Click bots and bogus traffic cost online advertisers $35 billion each year
The world of pay-per-click advertising relies on traffic to function. But, for almost as long as PPC ads have existed, there have been bots to “click” on them and game the system.
This problem is far more widespread than many digital marketers realise, with some estimates claiming that fake users account for nearly 40% of all web traffic.
PPC fraud is a big deal.
According to a University of Baltimore study, ad fraud will cost businesses $35 billion globally in 2020.
One of the most common methods is PPC fraud, which occurs when website owners use an automated clicker or click bot, to target Google Display, YouTube, or responsive text ads on their own site.
If these clicks are not identified as fraudulent, which they frequently are not, the fraudster receives the advertiser’s payout for each click. This not only inflates ad performance, but it also drains advertisers’ digital ad budgets for nonexistent traffic.
Bot proliferation may be aided by reactivity, fear of poor performance, and embarrassment.
Google has technology in place to detect and block bot traffic. Users can instruct Google Analytics to “exclude all hits from known bots and spiders” by using the search engine’s automatic filter.
But this begs the question: why doesn’t Google automatically block click bots? An anonymous publisher expressed the following viewpoint:
“Google has a long history of being reactive rather than proactive when it comes to fake clicks.” Google developed anti-fake click policies in response to publisher schemes to exploit the advertising platform.
Until it was prohibited, for example, publishers could style their ads with colours and fonts that blended with the webpage layout, blurring the distinction between advertising content and regular content, resulting in clickthrough rates as high as 50% and revenue paid to the publisher, implying the advertiser was charged.
Another example of how Google reacted was when a person known for their click bots partnered with people to revenue share ad clicks in the early days. This individual got away with it for a long time.”
Google has been left scrambling to catch up as click bots develop new strategies and workarounds. Currently, technological limitations prevent servers from accurately tracking what is actually seen by a browser due to privacy policies. Servers are essentially winging it.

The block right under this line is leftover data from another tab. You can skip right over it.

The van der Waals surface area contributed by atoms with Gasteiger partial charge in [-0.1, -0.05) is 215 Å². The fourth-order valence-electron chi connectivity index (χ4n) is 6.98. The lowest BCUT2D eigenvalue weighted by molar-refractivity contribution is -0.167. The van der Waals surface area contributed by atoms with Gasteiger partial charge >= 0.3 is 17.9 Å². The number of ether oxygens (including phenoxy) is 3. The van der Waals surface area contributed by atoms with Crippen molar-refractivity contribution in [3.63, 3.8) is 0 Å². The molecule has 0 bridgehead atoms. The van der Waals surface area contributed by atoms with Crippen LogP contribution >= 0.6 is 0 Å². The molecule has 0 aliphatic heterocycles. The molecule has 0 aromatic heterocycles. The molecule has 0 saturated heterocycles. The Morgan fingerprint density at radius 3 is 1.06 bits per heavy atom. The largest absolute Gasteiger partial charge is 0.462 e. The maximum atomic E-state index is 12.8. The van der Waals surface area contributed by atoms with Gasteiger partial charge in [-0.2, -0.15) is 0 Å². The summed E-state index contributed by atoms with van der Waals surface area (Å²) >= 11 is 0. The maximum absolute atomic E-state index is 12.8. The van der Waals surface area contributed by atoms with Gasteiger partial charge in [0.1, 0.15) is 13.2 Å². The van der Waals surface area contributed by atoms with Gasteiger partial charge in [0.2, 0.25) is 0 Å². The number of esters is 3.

As for the advertisers who are being defrauded by false clicks, it appears that many are more interested in artificially inflating their traffic numbers or are embarrassed to admit they purchased ad space that generated fraudulent clicks.
Fake accounts are being blamed for Musk’s failed Twitter deal.
Elon Musk, the current world’s richest man, cited concerns about the number of spam accounts on Twitter as a driving factor in halting his acquisition of the social media platform in May.
According to Musk, Twitter undercounted the number of fake accounts on the platform by millions, a claim supported by testimony from Peiter Zatko, Twitter’s former head of security, who claimed executive bonuses were tied to daily user numbers.
Twitter retaliated by filing a lawsuit against Tesla CEO, alleging that less than 5% of all Twitter accounts were bots.
This case is set to be heard in Delaware Chancery Court on October 17. If Musk loses, he will be forced to pay $4 billion for Twitter.
Safeguard Your Ad Budget Against Click Bots
Although it is impossible to completely protect your ad campaigns from bots, you can reduce your exposure by following a few simple steps.
- 1In Google Ads, create IP exclusions for known click farms.
- Change your ad targeting to exclude geographical areas where fake clicks are common.
- Make placement exclusion lists to prevent your ad from appearing on fraudulent or dubious websites.
Fighting click fraud is a continuous process, and while implementing an elimination process may reduce your performance numbers initially, it will save you money in the long run.